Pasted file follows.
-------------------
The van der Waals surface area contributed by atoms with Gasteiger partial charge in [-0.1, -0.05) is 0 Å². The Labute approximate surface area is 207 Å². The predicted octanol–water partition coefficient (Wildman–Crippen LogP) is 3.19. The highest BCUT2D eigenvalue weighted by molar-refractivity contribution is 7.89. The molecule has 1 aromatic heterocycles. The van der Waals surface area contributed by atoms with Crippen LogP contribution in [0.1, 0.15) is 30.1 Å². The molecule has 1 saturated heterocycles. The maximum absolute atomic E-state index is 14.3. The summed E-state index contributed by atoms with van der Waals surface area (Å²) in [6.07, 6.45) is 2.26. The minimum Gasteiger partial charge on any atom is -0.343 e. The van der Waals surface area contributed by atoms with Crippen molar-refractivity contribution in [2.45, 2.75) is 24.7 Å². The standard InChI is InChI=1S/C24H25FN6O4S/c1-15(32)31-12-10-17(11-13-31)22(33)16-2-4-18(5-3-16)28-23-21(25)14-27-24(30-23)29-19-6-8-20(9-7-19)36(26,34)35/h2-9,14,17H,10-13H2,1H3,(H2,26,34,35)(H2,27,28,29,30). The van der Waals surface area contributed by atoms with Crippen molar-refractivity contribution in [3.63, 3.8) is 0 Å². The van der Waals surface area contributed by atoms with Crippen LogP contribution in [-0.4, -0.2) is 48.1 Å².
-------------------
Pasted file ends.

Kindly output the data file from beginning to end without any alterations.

The van der Waals surface area contributed by atoms with Gasteiger partial charge in [-0.1, -0.05) is 0 Å². The Labute approximate surface area is 207 Å². The predicted octanol–water partition coefficient (Wildman–Crippen LogP) is 3.19. The highest BCUT2D eigenvalue weighted by molar-refractivity contribution is 7.89. The molecule has 1 aromatic heterocycles. The van der Waals surface area contributed by atoms with Crippen LogP contribution in [0.1, 0.15) is 30.1 Å². The molecule has 1 saturated heterocycles. The maximum absolute atomic E-state index is 14.3. The summed E-state index contributed by atoms with van der Waals surface area (Å²) in [6.07, 6.45) is 2.26. The minimum Gasteiger partial charge on any atom is -0.343 e. The van der Waals surface area contributed by atoms with Crippen molar-refractivity contribution in [2.45, 2.75) is 24.7 Å². The standard InChI is InChI=1S/C24H25FN6O4S/c1-15(32)31-12-10-17(11-13-31)22(33)16-2-4-18(5-3-16)28-23-21(25)14-27-24(30-23)29-19-6-8-20(9-7-19)36(26,34)35/h2-9,14,17H,10-13H2,1H3,(H2,26,34,35)(H2,27,28,29,30). The van der Waals surface area contributed by atoms with Crippen molar-refractivity contribution in [3.63, 3.8) is 0 Å². The van der Waals surface area contributed by atoms with Crippen LogP contribution in [-0.4, -0.2) is 48.1 Å².